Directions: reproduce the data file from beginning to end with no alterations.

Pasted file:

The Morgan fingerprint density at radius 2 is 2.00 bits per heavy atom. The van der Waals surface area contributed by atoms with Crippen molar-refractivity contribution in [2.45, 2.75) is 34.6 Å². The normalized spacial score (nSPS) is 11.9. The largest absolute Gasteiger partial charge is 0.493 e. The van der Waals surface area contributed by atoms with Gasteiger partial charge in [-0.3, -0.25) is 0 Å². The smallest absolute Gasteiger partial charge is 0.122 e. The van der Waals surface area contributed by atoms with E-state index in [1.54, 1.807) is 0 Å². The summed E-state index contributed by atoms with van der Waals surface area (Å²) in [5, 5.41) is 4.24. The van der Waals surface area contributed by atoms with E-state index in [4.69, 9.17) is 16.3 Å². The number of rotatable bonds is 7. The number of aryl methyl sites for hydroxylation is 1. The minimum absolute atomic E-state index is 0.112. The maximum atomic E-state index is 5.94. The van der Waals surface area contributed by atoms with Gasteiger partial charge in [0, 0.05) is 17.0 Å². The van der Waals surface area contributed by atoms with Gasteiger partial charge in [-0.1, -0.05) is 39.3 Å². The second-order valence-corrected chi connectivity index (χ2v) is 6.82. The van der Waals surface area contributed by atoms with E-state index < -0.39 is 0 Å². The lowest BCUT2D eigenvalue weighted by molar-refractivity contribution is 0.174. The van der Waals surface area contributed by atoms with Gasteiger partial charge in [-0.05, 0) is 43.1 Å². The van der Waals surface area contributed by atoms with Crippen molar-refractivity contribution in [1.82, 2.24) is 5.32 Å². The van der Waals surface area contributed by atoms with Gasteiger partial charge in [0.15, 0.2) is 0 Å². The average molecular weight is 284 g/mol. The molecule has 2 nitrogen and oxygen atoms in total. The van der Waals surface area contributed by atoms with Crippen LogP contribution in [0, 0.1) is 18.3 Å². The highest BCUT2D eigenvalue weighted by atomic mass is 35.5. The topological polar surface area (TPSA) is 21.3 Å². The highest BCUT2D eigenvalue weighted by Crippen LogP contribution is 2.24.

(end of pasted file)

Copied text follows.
The Morgan fingerprint density at radius 2 is 2.00 bits per heavy atom. The van der Waals surface area contributed by atoms with Crippen molar-refractivity contribution in [2.45, 2.75) is 34.6 Å². The normalized spacial score (nSPS) is 11.9. The largest absolute Gasteiger partial charge is 0.493 e. The van der Waals surface area contributed by atoms with Gasteiger partial charge in [-0.3, -0.25) is 0 Å². The smallest absolute Gasteiger partial charge is 0.122 e. The van der Waals surface area contributed by atoms with E-state index in [1.54, 1.807) is 0 Å². The summed E-state index contributed by atoms with van der Waals surface area (Å²) in [5, 5.41) is 4.24. The van der Waals surface area contributed by atoms with E-state index in [4.69, 9.17) is 16.3 Å². The number of rotatable bonds is 7. The number of aryl methyl sites for hydroxylation is 1. The minimum absolute atomic E-state index is 0.112. The maximum atomic E-state index is 5.94. The van der Waals surface area contributed by atoms with Gasteiger partial charge in [0, 0.05) is 17.0 Å². The van der Waals surface area contributed by atoms with Gasteiger partial charge in [-0.1, -0.05) is 39.3 Å². The second-order valence-corrected chi connectivity index (χ2v) is 6.82. The van der Waals surface area contributed by atoms with E-state index < -0.39 is 0 Å². The lowest BCUT2D eigenvalue weighted by molar-refractivity contribution is 0.174. The van der Waals surface area contributed by atoms with Gasteiger partial charge in [-0.05, 0) is 43.1 Å². The van der Waals surface area contributed by atoms with Crippen molar-refractivity contribution in [1.82, 2.24) is 5.32 Å². The van der Waals surface area contributed by atoms with Gasteiger partial charge in [0.15, 0.2) is 0 Å². The average molecular weight is 284 g/mol. The molecule has 2 nitrogen and oxygen atoms in total. The van der Waals surface area contributed by atoms with Crippen LogP contribution in [0, 0.1) is 18.3 Å². The highest BCUT2D eigenvalue weighted by atomic mass is 35.5. The topological polar surface area (TPSA) is 21.3 Å². The highest BCUT2D eigenvalue weighted by Crippen LogP contribution is 2.24.